The Security and Exchange Commission (SEC) has ruled that Canadian Gordon Driver is permanently barred from the securities industry.
The SEC also states that Driver solicited funds from family, friends, neighbours and business acquaintances to wire transfer funds into bank accounts over which he had sole discretionary authority. Driver raised 14.1 million and told potential investors he had proprietary software, and would use their funds for trading “e-Mini S&P 500 futures,” promising returns of 1 to 5% a week.
The SEC says Driver used $3.7 million for trading, there was a loss of $3.55 million.
The SEC also states Gordon Driver hired finders to solicit new investors from their circle of family, friends and business acquaintances. Reynold and Ronald Mainse of Crossroads Christian Communications Inc and cousin David Rutledge who was a former Crossroads employee, were named by the Ontario Securities Commission as finders for Axcess Automation/Funds. Ronald Mainse and David Rutledge settled with the OSC in April 2010. An OSC hearing for Reynold Mainse and Steven Tayor was scheduled for April of this year.
From 2006 to 2009 the SEC says Gordon Driver operated as an unlicenced broker.
In February 2009, he sent out a false annual statement showing an account balance of over 9 million dollars for the year ending December 2008. The SEC says the actual balance was about $276,000.
The SEC decision comes two years after Gordon Driver was in California District Court. A final judgement was issued prohibiting him from violating US federal security laws. The SEC initial decision states:
Driver’s actions were egregious and recurrent. Driver engaged in a “ponzi scheme” spanning more than three years causing substantial harm to over 100 investors. He provided false and misleading information to certain of those investors and “finders.” Additionally, Driver used significant investor funds for his own benefit.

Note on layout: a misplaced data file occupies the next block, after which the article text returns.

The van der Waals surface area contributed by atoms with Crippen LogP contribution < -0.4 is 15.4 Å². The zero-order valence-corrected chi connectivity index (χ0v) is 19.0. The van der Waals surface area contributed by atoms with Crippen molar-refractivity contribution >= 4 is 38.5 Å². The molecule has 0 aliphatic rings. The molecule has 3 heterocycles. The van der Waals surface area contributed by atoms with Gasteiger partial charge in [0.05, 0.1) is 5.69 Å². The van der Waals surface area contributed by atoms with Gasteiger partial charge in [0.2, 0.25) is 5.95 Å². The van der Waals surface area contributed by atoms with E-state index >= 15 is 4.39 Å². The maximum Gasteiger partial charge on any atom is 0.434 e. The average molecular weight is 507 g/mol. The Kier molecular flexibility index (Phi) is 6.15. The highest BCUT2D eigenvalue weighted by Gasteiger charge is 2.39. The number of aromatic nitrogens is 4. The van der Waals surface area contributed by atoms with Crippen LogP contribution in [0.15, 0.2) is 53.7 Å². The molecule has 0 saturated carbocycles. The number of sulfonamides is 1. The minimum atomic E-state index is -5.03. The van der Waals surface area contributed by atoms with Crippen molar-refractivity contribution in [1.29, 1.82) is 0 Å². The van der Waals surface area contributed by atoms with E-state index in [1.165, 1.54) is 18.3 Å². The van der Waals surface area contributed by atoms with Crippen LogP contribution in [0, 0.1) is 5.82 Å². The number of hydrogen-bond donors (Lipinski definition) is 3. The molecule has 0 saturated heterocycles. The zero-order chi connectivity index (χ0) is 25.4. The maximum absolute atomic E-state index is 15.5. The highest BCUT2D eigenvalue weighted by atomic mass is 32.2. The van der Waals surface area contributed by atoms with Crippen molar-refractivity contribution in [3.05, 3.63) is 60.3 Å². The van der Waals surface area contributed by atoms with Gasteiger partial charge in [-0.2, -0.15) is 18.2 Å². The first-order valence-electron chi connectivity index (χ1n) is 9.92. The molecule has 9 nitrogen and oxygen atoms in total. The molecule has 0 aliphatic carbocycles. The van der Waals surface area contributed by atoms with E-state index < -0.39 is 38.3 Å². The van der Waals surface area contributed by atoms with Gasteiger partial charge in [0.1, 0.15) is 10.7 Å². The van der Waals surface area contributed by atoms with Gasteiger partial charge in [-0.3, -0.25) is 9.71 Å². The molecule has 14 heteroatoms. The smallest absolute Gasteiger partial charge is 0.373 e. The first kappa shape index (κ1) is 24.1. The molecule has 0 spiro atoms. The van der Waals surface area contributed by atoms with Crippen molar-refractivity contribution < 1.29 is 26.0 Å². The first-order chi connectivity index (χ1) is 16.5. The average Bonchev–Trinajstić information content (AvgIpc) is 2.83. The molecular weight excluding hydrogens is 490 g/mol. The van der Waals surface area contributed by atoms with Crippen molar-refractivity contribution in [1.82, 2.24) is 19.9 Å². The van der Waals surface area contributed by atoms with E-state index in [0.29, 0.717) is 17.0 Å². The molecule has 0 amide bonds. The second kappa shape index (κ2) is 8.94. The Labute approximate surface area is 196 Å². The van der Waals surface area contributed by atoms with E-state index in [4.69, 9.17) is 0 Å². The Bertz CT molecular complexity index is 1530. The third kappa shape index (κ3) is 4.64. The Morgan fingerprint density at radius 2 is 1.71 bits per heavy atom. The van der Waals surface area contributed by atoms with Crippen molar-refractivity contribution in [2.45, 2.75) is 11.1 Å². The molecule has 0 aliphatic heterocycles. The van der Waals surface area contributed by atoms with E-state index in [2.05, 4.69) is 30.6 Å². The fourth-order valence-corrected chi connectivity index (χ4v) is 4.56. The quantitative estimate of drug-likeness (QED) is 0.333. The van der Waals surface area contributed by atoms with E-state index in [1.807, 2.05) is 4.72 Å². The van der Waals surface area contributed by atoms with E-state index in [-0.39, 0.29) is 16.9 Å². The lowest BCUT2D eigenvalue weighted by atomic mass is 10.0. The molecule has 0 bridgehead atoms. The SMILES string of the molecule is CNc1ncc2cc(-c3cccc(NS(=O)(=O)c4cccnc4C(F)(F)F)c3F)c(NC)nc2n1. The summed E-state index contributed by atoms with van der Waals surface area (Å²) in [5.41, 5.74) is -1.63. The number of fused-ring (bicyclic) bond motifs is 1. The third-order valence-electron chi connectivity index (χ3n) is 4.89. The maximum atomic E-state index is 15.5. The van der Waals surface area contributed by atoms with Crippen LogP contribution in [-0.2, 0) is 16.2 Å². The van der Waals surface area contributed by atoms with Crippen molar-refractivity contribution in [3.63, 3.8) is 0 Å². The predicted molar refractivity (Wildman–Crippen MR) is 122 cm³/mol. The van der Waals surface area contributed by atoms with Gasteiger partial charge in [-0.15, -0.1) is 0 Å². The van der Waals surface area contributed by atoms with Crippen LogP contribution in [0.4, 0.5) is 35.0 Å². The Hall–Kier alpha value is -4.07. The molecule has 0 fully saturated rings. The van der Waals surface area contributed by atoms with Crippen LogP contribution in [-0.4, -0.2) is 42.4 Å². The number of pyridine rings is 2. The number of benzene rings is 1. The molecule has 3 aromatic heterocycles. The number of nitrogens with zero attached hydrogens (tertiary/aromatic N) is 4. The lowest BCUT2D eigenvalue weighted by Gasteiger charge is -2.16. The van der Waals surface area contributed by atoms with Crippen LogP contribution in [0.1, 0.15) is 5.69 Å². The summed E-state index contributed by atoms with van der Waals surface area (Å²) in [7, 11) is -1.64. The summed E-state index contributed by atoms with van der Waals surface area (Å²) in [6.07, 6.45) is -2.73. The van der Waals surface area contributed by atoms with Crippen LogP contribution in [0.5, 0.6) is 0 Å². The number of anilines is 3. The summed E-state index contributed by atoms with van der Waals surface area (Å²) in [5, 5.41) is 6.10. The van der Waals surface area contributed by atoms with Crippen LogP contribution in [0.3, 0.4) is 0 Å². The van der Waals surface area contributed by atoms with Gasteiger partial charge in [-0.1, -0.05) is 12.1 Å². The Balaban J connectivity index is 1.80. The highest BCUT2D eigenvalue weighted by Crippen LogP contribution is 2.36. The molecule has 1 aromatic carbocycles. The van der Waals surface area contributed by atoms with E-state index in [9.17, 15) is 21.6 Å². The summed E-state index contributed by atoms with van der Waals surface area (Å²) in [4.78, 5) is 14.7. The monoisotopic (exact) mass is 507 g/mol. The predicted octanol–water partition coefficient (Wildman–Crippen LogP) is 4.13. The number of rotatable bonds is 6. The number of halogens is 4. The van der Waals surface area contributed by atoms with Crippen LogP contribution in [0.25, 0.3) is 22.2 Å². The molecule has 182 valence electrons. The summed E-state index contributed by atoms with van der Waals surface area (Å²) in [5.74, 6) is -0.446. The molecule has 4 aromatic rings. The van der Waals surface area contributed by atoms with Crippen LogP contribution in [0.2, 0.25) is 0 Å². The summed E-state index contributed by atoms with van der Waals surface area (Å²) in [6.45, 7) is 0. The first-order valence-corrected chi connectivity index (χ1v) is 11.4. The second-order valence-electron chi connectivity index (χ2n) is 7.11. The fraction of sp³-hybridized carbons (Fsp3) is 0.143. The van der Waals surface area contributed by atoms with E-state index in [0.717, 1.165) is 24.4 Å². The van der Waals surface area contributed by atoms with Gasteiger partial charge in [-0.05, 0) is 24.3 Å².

Driver acted with scienter. Driver had sole discretion and authority over the bank accounts into which he directed investors to wire transfer their funds. He had actual knowledge
of the trading losses he was incurring, while at the same time continuing to provide false and misleading information to investors regarding the account balances.
Driver has not admitted the wrongful nature of his conduct. In his Answer, he denies the Division’s allegations to which he previously consented, asserting several affirmative defenses.
Likewise, he has made no assurances against future violations. Throughout his Deposition, Driver asserted his privilege against self-incrimination under the Fifth Amendment. (Div. Ex. 4 at 5-40.) Without an associational bar, the potential for Driver’s future violations remains.
Further, the Commission has often emphasized, the public interest determination extends to the public-at-large, the welfare of investors as a class, and standards of conduct in the securities business generally.
Driver represented himself, after several delays. He was granted time to find a new attorney, was given 30 days to file his answer to the administrative judge and failed to meet the deadline. Driver received another extension to file his answer and did not file opposition to the SEC motion. The SEC has ordered:
that, pursuant to Section 15(b)(6)(A) of the Securities Exchange Act of 1934, Gordon A. Driver is barred from association with any broker, dealer, investment adviser,
municipal securities dealer, municipal advisor, transfer agent, and NRSRO, and from participating in an offering of penny stock.
The initial decision ruling was issued Thursday. Driver has 21 days to appeal upon receipt of the ruling, 10 days to file a motion to correct manifest error of fact and 21 days after that to file a petition for review. Appeals go before the full SEC Commission and if Driver’s appeal is unsuccessful he has recourse to go to US Federal Court. If there are no appeals by Driver or the SEC, the SEC will issue a final ruling.
There is no word on further decisions by the CFTC or the OSC. He is forbidden from trading in Canada. Gordon Driver lives in Las Vegas and has a home in Freelton Ontario.